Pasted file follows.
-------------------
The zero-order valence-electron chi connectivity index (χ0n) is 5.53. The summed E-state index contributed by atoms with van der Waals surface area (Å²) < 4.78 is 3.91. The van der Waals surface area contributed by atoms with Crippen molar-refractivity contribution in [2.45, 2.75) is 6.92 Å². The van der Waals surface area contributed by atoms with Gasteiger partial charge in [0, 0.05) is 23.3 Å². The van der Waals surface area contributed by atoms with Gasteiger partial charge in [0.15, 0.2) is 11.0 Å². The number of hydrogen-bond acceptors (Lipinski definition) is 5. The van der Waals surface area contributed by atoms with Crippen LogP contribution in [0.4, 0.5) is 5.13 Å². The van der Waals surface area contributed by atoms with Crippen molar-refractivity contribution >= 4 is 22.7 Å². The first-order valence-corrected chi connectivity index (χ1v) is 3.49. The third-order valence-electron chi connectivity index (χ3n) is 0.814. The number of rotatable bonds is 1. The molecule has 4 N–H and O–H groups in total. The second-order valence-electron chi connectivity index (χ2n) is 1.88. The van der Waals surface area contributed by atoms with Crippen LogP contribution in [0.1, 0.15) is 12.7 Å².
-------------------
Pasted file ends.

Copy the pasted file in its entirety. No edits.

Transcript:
The zero-order valence-electron chi connectivity index (χ0n) is 5.53. The summed E-state index contributed by atoms with van der Waals surface area (Å²) < 4.78 is 3.91. The van der Waals surface area contributed by atoms with Crippen molar-refractivity contribution in [2.45, 2.75) is 6.92 Å². The van der Waals surface area contributed by atoms with Gasteiger partial charge in [0, 0.05) is 23.3 Å². The van der Waals surface area contributed by atoms with Gasteiger partial charge in [0.15, 0.2) is 11.0 Å². The number of hydrogen-bond acceptors (Lipinski definition) is 5. The van der Waals surface area contributed by atoms with Crippen LogP contribution in [0.4, 0.5) is 5.13 Å². The van der Waals surface area contributed by atoms with Crippen molar-refractivity contribution >= 4 is 22.7 Å². The first-order valence-corrected chi connectivity index (χ1v) is 3.49. The third-order valence-electron chi connectivity index (χ3n) is 0.814. The number of rotatable bonds is 1. The molecule has 4 N–H and O–H groups in total. The second-order valence-electron chi connectivity index (χ2n) is 1.88. The van der Waals surface area contributed by atoms with Crippen LogP contribution in [0.1, 0.15) is 12.7 Å².